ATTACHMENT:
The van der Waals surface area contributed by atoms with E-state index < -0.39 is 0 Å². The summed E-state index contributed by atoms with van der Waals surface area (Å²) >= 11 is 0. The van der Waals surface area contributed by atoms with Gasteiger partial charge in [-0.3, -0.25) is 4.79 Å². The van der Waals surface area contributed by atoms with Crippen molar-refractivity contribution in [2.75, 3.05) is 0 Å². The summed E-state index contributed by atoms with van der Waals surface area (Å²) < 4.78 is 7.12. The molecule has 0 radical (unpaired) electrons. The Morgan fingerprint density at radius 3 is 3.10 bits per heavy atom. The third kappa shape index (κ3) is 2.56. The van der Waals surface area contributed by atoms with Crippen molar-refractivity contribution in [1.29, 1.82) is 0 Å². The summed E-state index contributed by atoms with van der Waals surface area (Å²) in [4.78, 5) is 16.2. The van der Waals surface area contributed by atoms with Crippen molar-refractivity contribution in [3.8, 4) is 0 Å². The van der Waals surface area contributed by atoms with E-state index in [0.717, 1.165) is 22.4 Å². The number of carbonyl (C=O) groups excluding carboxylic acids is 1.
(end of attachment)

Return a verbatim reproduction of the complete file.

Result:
The van der Waals surface area contributed by atoms with E-state index < -0.39 is 0 Å². The summed E-state index contributed by atoms with van der Waals surface area (Å²) >= 11 is 0. The van der Waals surface area contributed by atoms with Gasteiger partial charge in [-0.3, -0.25) is 4.79 Å². The van der Waals surface area contributed by atoms with Crippen molar-refractivity contribution in [2.75, 3.05) is 0 Å². The summed E-state index contributed by atoms with van der Waals surface area (Å²) < 4.78 is 7.12. The molecule has 0 radical (unpaired) electrons. The Morgan fingerprint density at radius 3 is 3.10 bits per heavy atom. The third kappa shape index (κ3) is 2.56. The van der Waals surface area contributed by atoms with Crippen molar-refractivity contribution in [1.29, 1.82) is 0 Å². The summed E-state index contributed by atoms with van der Waals surface area (Å²) in [4.78, 5) is 16.2. The van der Waals surface area contributed by atoms with Crippen molar-refractivity contribution in [3.8, 4) is 0 Å². The van der Waals surface area contributed by atoms with E-state index in [0.717, 1.165) is 22.4 Å². The number of carbonyl (C=O) groups excluding carboxylic acids is 1.